Yemen's humanitarian efforts an ongoing mission, say officials
Juan Carlos Gomez Ramirez, of the International Committee of the Red Cross, described the difficulties of protecting civilians
A senior official leading humanitarian efforts in Yemen has spoken of the importance of protecting civilians in often complex conflicts.
Juan Carlos Gomez Ramirez, of the International Committee of the Red Cross, described the difficulties he faced in keeping civilian casualties to a minimum.
The civil war in Yemen is now in its fifth year and is estimated to have killed 60,000 people.
Diplomats are struggling to maintain a fragile, three-month ceasefire, with pockets of heavy fighting continuing in the cities of Hodeidah and Taiz.
“When you have to face war it is absolutely key to take into account that you have to protect the civil population,” Mr Gomez Ramirez told a two-day conference in Abu Dhabi entitled "International Law and War in the 21st Century".
“It's in our interest to explain to military commanders that we understand the complexity of their work.
“If the people you are helping do not feel you are doing what you can to protect them, you are not achieving anything.”
Yemen’s conflict began in 2015 after Iran-backed Houthi rebels ousted the internationally recognised governmentof President Abdrabu Mansur Hadi.
In response, Saudi Arabia formed a coalition of nine countries from the Mena region to take on the Houthi militias and restore order.
Aid agencies claim more than 120,000 cases of cholera have been reported already this year, resulting in about 234 deaths.
Mr Gomez Ramirez, the Red Cross delegate for the armed forces in the Arabic Peninsula and a retired Colombian Air Force brigadier general, said work was continuing to persuade Houthi commanders in the field to better protect civilians.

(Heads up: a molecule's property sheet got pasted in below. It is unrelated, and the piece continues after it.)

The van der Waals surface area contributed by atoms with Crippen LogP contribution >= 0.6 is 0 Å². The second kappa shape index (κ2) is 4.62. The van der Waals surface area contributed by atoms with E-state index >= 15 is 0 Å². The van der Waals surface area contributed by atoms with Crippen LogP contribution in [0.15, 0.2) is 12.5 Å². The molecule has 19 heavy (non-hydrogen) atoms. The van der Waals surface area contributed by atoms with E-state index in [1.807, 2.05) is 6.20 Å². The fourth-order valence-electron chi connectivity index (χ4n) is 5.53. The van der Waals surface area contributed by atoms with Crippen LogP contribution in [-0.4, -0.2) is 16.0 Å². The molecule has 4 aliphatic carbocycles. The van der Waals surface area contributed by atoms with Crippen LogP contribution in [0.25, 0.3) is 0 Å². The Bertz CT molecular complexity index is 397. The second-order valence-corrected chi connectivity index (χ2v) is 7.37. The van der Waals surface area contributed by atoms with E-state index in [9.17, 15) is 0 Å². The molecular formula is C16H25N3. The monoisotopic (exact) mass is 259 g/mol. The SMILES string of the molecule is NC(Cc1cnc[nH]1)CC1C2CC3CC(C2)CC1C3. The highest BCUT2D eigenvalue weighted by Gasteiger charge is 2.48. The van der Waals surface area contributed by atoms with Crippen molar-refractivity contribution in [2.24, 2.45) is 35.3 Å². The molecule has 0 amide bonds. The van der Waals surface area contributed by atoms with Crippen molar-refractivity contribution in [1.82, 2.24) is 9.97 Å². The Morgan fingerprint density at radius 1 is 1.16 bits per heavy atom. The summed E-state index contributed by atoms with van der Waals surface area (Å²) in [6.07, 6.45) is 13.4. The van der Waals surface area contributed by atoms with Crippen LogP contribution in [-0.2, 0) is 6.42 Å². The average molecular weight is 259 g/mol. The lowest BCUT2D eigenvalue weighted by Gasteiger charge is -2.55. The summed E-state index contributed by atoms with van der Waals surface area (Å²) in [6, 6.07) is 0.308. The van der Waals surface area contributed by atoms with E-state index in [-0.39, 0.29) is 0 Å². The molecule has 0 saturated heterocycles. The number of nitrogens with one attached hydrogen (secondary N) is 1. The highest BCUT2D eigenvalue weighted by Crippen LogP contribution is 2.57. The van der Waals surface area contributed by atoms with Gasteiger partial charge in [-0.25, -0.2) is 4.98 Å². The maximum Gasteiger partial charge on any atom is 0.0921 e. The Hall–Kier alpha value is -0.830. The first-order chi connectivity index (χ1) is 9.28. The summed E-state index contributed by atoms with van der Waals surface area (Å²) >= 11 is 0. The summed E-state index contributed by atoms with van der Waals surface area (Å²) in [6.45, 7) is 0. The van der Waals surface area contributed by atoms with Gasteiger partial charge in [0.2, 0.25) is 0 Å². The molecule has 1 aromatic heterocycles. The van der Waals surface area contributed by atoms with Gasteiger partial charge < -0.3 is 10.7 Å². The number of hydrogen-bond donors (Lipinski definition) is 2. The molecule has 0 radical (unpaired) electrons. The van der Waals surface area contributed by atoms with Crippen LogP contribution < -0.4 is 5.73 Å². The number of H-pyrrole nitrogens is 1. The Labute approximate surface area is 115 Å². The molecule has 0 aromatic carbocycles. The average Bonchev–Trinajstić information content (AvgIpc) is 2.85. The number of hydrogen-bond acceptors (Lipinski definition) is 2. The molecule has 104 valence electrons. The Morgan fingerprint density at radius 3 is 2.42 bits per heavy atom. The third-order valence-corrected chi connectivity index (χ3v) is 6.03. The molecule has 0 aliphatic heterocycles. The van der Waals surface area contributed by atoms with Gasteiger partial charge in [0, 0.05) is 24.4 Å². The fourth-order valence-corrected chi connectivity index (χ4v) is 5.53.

“Knowing the situation in Yemen, it is very difficult to work with the Houthis,” he said.
“I try to prevent the consequences of war by talking to military forces about International Humanitarian Law.
“If you commit too many mistakes you will have all of this population against you because you have lost credibility and support from the civil population.”
Mr Gomez Ramirez said the law was an excellent tool to maintain the safety of civilians.
It is a combination of the Geneva and Hague Conventions, designed to balance humanitarian concerns and military necessity.
It subjects conflict to the rules of law and breaches could be prosecuted as war crimes.
“When I was in Sanaa [Yemen’s capital] we went to the authorities there, who were the Houthis,” Mr Gomez Ramirez said.
“We told them that we wanted to prevent the side-effects of war on the civilian population and if they allowed us to do so, we would help them to prevent it by speaking to military commanders about the IHL.
“Sadly, they told me it was not possible. They don’t believe in us yet so there’s a credibility issue."
Updated: March 27, 2019 04:18 AM